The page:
Skubick: Can Snyder get past his own party in fixing the roads?

It's an unwritten rule that no governor, regardless of political affiliation, gets everything he or she wants. 

Even the hard-nosed and hard driving former Gov. John Engler suffered the humiliation of seeing one of his vetoes overridden by members of his own party. 

The current governor is no stranger to the phenomenon, especially when it comes to raising road-fix revenue. That humiliation has been going on for more than four years as members of his own party steadfastly refuse to cough up the votes to raise those dollars. 

Win one for the Gipper is not a motivating force in the House GOP caucus. 

In fact, as the governor moves into this critical week hoping against hope that the stiffing stops, it's ironic that if he had had a Democratically controlled legislature the last four years, this road fix would have been fixed three years ago. 

Even though some Senate Rs did give the governor what he wanted, a hefty gas tax hike, the gov's sell job in the House GOP ranks continues to bump up against harsh conservative opposition. 

Take former Rep. Peter Lund who is now employed by the Koch brothers. His group Americans for Prosperity has a list of 23 Republicans who signed a pledge to not "vote for or work toward" a gas tax hike. That's not to mention others who also signed a blanket no tax pledge.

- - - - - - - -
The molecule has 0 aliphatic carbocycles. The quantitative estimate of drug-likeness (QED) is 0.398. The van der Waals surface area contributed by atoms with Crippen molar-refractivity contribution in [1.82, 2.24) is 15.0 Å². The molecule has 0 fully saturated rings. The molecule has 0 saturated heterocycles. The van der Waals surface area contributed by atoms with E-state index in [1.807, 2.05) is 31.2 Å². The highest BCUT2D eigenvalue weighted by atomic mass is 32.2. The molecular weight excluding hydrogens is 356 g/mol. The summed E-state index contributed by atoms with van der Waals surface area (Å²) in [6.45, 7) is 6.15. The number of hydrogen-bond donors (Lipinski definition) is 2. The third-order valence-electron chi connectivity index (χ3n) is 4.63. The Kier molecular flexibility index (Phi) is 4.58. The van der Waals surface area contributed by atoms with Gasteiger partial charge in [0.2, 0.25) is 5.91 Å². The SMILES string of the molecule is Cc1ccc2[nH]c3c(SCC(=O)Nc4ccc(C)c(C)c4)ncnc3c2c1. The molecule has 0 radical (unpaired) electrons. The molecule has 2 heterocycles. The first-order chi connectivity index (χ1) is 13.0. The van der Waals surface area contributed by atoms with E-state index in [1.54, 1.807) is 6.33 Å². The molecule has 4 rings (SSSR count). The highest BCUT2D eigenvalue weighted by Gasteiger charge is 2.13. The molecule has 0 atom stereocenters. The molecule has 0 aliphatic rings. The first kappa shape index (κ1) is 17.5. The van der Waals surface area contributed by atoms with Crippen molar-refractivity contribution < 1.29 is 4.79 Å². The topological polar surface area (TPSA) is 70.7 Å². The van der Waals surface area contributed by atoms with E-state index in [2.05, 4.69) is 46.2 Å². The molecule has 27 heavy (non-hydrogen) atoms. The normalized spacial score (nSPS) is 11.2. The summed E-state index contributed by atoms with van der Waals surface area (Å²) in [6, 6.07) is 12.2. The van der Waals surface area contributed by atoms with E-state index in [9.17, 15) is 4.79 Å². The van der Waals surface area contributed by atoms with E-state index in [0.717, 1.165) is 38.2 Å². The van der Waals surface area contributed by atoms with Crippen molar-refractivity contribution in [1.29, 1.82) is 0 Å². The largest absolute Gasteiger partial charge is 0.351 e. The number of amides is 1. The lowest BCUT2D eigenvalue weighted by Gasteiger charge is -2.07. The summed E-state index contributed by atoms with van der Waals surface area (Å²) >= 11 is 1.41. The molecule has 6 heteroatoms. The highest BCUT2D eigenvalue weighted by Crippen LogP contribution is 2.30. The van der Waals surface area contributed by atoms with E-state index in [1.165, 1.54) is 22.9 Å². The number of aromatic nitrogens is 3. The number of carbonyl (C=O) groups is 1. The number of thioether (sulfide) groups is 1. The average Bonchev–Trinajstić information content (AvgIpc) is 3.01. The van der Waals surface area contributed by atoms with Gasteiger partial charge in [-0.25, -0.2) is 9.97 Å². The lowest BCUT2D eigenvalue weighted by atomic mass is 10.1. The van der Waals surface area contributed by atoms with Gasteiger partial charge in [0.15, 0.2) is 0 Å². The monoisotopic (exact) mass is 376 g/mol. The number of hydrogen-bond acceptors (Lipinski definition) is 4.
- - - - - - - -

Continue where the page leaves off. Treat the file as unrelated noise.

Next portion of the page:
The ex-Macomb County anti-taxer is burning up the phone lines with calls to those pledge signers, gently reminding them they should keep their promise or else.

Or else when it comes re-election time, Mr. Lund will remind the voters back home that the promise meant nothing. He says that is not a threat but it's looking, walking and quacking like it is. 

Then you have the TEA Party gang getting into the act. 

"Lansing is not listening," warns Wes Nakagiri from that wing of the GOP. "We must explore political options to make sure a price is paid for voting for such a massive tax increase," he warning grows more ominous. 

But as the governor inches toward a possible compromise vote on a "middle ground" revenue increase, he can hear the stains of the old rock and roll hit from the Four Tops in the background: "It's the Same Old Song."   

Republicans may again hand their governor another defeat, and his critics will contend its yet another example of his inability to lead his own party where he wants it to go. 

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